Yet people still respect and recognize the skills of the translator as something extraordinary. Few realize, however, how difficult it is to understand and interpret something from one language, while producing the same meaning in a second language.

Susan Sontag says: “Translation is the revenge of intellect upon art. Even more! It is the revenge of intellect upon the world.To interpret is to impoverish, to deplete the world – in order to set up a shadow world of ‘meanings’.”

If you think of it, we can all agree that translators have always been engaged in one of the most important and difficult jobs in the world and definitely deserve respect and recognition for it. Often heard, but rarely seen. Maybe they don’t quite have “a front row seat to history”, but you can guarantee that interpreters are always hidden somewhere in the most significant rooms.

In appreciation of these people who make the remarkable utterly routine, we have compiled a list of four things you might not have known about their lives.

  1. Your intepretator is (most probably) not a translator

The qualifications are different, and the job descriptions barely match. We’re talking about different qualifications here, even job descriptions. One works alone, at home, with a dictionary; the other gains experience from meeting people face to face. Not only do the skills involved differ, but the kinds of people attracted to each profession may be different too. One of the main misconceptions out there is that mastering multiple languages somehow makes you an all-rounded professional. Mastering multiple languages is the (necessary but insufficient) minimum entry grade for either profession. Much like having two hands is probably a minimum requirement for becoming a concert guitarist; ditto for becoming a car mechanic. And here’s the analogy: someone being a professional translator and a professional interpreter is rather like someone being a premier league footballer and a pro tour golfer at the same time*.

*There are, of course, more people who earn money as translators and interpreters than as footballers and golfers. This is an example to show that these people have a unique set of skills.

 

  1. Interpretation is Rich in Content

Different situations call for your interpreters to have a diverse range of skills.

  • Simultaneous Interpreting

Simultaneous interpreting occurs at the time of speaking. It is usually performed by a team of two interpreters. Here, any more than a few seconds lag would disrupt the entire event With this kind of instantaneous, real-time transfer, 30 minutes is considered the absolute maximum time any individual can sustain this feat.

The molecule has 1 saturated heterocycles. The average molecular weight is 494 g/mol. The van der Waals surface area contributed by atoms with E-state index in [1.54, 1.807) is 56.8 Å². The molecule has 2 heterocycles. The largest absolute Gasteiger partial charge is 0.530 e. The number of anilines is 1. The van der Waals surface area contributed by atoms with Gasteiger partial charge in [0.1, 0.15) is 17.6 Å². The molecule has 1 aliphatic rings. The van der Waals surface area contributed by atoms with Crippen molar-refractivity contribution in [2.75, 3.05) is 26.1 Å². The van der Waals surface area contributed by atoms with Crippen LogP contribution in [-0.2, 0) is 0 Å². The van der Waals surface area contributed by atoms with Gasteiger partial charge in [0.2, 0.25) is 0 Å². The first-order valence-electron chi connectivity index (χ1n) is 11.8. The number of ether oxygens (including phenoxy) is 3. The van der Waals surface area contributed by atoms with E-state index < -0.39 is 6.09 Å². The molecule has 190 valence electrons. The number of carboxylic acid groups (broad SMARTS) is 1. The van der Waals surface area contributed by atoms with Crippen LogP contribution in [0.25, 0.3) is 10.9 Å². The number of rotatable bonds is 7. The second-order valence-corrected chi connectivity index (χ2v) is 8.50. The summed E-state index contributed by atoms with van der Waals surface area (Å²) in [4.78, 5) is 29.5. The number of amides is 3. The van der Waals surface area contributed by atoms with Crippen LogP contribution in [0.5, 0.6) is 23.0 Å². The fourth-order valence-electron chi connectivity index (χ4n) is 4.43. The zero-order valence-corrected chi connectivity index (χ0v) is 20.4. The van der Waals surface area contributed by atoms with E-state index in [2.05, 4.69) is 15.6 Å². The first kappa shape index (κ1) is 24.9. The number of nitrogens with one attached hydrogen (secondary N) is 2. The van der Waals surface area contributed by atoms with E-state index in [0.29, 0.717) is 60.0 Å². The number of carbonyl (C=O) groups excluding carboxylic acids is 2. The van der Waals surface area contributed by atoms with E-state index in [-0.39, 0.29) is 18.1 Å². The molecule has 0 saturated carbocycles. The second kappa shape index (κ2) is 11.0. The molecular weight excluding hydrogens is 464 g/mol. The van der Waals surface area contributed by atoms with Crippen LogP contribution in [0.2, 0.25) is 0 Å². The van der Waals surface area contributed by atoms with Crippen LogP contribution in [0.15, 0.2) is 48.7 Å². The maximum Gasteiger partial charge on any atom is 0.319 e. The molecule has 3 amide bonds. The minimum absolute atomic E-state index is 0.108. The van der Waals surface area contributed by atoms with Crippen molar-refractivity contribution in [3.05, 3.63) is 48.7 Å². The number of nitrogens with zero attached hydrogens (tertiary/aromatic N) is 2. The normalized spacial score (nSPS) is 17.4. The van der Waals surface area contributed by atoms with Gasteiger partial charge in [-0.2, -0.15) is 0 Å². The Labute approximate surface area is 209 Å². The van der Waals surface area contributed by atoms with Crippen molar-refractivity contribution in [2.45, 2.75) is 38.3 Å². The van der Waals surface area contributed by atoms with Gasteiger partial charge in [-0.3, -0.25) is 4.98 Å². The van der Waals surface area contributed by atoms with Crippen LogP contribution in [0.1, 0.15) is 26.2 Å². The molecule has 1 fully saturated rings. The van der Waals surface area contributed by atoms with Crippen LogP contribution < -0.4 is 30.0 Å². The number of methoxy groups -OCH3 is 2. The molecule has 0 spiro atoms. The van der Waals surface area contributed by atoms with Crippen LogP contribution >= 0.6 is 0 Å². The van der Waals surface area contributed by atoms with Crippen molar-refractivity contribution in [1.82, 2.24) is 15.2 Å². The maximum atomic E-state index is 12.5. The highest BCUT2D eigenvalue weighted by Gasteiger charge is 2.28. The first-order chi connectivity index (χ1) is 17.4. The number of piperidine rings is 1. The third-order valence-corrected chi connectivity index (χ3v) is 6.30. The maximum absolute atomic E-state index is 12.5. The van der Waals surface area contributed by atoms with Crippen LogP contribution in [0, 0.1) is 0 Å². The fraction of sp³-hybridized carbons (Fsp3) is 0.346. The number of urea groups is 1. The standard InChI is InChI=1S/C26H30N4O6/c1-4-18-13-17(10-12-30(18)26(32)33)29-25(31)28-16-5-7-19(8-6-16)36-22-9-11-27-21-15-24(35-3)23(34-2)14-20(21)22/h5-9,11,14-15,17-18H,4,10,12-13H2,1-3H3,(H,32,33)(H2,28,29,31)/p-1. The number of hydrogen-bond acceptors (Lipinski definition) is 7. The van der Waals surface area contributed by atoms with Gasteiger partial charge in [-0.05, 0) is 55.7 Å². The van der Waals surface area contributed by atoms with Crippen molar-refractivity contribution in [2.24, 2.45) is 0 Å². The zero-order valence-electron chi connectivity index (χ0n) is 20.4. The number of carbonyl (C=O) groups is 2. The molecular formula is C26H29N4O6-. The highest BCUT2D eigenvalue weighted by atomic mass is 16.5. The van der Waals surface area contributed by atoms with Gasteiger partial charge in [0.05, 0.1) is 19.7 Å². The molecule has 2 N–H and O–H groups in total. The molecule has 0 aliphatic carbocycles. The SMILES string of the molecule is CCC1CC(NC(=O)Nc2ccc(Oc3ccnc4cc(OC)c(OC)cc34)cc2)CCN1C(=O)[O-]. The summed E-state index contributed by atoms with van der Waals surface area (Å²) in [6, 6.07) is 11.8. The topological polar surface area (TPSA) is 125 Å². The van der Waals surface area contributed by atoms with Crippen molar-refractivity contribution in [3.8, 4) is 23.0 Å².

• Consecutive Interpreting

With consecutive interpreting, the speaker has to leave gaps at the end of a sentence or a conceptual break in their content. In these breaks, the interpreter renders what has just been said into the target language. Events that use consecutive interpreting can take up to twice as long. Someone doing consecutive interpreting may have a few seconds pause to think.

  • Chuchotage

This type of translation is derived from the French verb “chuchoter “which means “to whisper”. Chuchotage involves the interpreter sitting next to the client and performing simultaneous interpretation in hushed tones. It’s best suited for meetings. Too many people in a room doing this for any length of time might result in progressively raised voices and ultimately chaos. Therefore, it’s best suited for shorter meetings in a narrow circle of people. Strictly speaking, the former don’t need to have any interpersonal skills to do their job, whereas the latter couldn’t survive without them.

  • Relay Interpreting

This is an interpretation between two languages via a third one. When a delegate speaks a language that is “unmarked” by the intepreter in the booth, it can be “transferred” (via audio) to another booth which marks the respective language and accepts the function of the active languages booth. The interpreter works via another language without disrupting quality. To understand why relay interpreting is necessary, we just have to imagine the complexity of the situation at the EU. There are 24 official languages, into which every single document must be translated. When it comes to conferences, the same job must be repeated verbally with interpretation. Languages like English and French are far more widely spoken and understood than, say, Maltese and Latvian, and it’s uncontroversial to say that you will have trouble finding many Maltese-Latvian speakers qualified to interpret in either direction. When the delegate from Latvia is to give a presentation about Marine Preservation to a conference, the simplest solution is to find a common language – for example, a Latvian-English interpreter and an English-Maltese interpreter. One will read from Latvian into English for all English speakers. The second one will listen directly to the original speech, but to the rendition provided by the first interpreter. Then the second interpreter will interpret this English version of the speech into Malteese for the Malteese attendees.